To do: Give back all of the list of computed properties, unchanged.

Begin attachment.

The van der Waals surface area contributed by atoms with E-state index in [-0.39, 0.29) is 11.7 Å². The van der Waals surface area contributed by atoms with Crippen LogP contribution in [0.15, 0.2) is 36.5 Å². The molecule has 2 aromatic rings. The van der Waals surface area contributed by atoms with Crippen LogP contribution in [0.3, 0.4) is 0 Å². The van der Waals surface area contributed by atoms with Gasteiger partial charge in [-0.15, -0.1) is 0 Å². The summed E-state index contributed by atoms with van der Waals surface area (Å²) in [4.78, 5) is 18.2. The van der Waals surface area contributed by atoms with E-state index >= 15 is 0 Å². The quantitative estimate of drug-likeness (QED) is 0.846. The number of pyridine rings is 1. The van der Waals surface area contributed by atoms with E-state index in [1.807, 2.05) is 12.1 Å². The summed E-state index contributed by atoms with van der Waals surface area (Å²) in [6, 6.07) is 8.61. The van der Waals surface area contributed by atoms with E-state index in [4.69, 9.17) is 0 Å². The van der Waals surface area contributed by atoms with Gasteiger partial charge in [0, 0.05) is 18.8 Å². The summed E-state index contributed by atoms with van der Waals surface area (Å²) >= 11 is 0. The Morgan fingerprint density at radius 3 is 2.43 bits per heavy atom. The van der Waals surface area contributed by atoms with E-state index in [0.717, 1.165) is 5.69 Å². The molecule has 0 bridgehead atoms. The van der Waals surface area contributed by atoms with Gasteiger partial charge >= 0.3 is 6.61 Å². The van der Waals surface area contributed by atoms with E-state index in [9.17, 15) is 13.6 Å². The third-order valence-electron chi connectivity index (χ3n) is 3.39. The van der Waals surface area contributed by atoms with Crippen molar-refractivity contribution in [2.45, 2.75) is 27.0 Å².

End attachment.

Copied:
The van der Waals surface area contributed by atoms with E-state index in [-0.39, 0.29) is 11.7 Å². The van der Waals surface area contributed by atoms with Crippen LogP contribution in [0.15, 0.2) is 36.5 Å². The molecule has 2 aromatic rings. The van der Waals surface area contributed by atoms with Crippen LogP contribution in [0.3, 0.4) is 0 Å². The van der Waals surface area contributed by atoms with Gasteiger partial charge in [-0.15, -0.1) is 0 Å². The summed E-state index contributed by atoms with van der Waals surface area (Å²) in [4.78, 5) is 18.2. The van der Waals surface area contributed by atoms with E-state index >= 15 is 0 Å². The quantitative estimate of drug-likeness (QED) is 0.846. The number of pyridine rings is 1. The van der Waals surface area contributed by atoms with E-state index in [1.807, 2.05) is 12.1 Å². The summed E-state index contributed by atoms with van der Waals surface area (Å²) in [6, 6.07) is 8.61. The van der Waals surface area contributed by atoms with E-state index in [4.69, 9.17) is 0 Å². The van der Waals surface area contributed by atoms with Gasteiger partial charge in [0, 0.05) is 18.8 Å². The summed E-state index contributed by atoms with van der Waals surface area (Å²) >= 11 is 0. The Morgan fingerprint density at radius 3 is 2.43 bits per heavy atom. The van der Waals surface area contributed by atoms with E-state index in [0.717, 1.165) is 5.69 Å². The molecule has 0 bridgehead atoms. The van der Waals surface area contributed by atoms with Gasteiger partial charge >= 0.3 is 6.61 Å². The van der Waals surface area contributed by atoms with E-state index in [9.17, 15) is 13.6 Å². The third-order valence-electron chi connectivity index (χ3n) is 3.39. The van der Waals surface area contributed by atoms with Crippen molar-refractivity contribution in [2.45, 2.75) is 27.0 Å².